Digital technology the key to a more agile water industry workforce
Posted 18 May 2017
If the water industry is going to resolve challenges in a timely way, professionals need a new skillset, and they’ll need to know how to think on their feet.
“Digital innovation is nonlinear and exploratory,” said IBM Senior Managing Consultant Glen Garner during his session at Ozwater’17.
Garner highlighted three waves that have enabled digital transformation in water industry organisations: mobile power, cognitive AI, and social and cloud connectivity. Together, these three combine to create a richer user experience, more agile delivery of services and improved connectivity between different business functions.
“Digital is a business strategy, not just an IT function,” he said.
In many ways this change facilitates an individual enterprise model, whereby employees have more flexibility to plan their schedules, as well as increase efficiency by cutting out the middleman.
“We have an amazing amount of computing capability with smartphones. Increased mobility facilitated by these factors compresses the time between identifying issues and taking action.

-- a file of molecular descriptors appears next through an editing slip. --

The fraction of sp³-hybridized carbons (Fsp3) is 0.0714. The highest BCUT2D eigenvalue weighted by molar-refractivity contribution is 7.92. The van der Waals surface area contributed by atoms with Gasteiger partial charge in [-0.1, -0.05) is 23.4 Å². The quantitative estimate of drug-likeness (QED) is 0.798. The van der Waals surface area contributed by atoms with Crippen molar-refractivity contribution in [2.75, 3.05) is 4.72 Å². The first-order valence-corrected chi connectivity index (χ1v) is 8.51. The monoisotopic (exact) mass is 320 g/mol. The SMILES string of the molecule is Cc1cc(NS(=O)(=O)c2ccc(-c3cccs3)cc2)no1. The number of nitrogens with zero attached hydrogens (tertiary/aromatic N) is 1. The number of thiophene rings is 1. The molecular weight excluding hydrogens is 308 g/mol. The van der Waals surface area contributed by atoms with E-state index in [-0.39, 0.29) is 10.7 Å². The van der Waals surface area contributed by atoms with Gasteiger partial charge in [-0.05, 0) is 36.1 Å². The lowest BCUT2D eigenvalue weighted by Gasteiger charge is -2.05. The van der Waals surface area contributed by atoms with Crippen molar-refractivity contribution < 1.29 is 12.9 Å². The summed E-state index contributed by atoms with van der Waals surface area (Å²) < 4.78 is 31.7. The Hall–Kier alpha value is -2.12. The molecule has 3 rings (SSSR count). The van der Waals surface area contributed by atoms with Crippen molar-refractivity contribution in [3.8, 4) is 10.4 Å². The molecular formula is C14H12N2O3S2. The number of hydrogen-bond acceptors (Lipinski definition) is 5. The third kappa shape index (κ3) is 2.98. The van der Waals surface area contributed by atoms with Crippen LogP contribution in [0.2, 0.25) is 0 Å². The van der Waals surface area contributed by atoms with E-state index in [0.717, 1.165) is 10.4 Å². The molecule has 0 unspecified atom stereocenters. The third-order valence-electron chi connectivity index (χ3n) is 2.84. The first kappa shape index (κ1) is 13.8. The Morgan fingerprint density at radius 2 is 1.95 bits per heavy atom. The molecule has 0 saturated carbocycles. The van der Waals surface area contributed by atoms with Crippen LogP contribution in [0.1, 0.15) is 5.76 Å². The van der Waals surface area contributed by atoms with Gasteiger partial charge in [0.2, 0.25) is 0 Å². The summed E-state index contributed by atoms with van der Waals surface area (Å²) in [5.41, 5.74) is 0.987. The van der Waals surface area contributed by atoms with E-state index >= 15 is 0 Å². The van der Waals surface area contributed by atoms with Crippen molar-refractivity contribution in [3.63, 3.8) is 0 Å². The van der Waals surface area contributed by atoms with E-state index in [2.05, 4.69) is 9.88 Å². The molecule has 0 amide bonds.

What we’re trying to do with digital is slim down the processing time.”
Digital technology also creates opportunities for new models of community and customer engagement.
One example Garner gave is the ability for residents to report an event – such as a broken pipe – via social media. These reports can be logged by utilities, triangulated via GPS stamps on posts and compared with similar reports from others to verify the issue.
Garner also listed examples of how wearable technologies can improve employee safety, such as alerting workers to high-wind conditions, or sudden drops in oxygen levels when working in enclosed spaces.
Taking advantage of these digital technologies requires a workplace that encourages innovation and alternative thinking, said Colin Chapman of Queensland Urban Utilities
“Accountability, participation and delivering value – if you have those as part of your strategy then you’re headed in the right direction,” he said.
To embed innovation into the organisation, Chapman said that QUU created a series of pathways that employees can take to submit ideas and make them a reality. These include CEO innovation hours where individuals can pitch their ideas directly to the senior management team, and a mentoring program to help nurture the approved projects.
Since starting the program, a number of innovations and projects have come out of it: more than 200 ideas have been submitted, and there are currently 63 projects in the pipeline.
He also noted that there’s been an attitude shift in the organisation. A recent internal survey revealed that two-thirds of employees feel empowered to come forward with a new idea.
“The most important asset for any organisation is its people,” he said.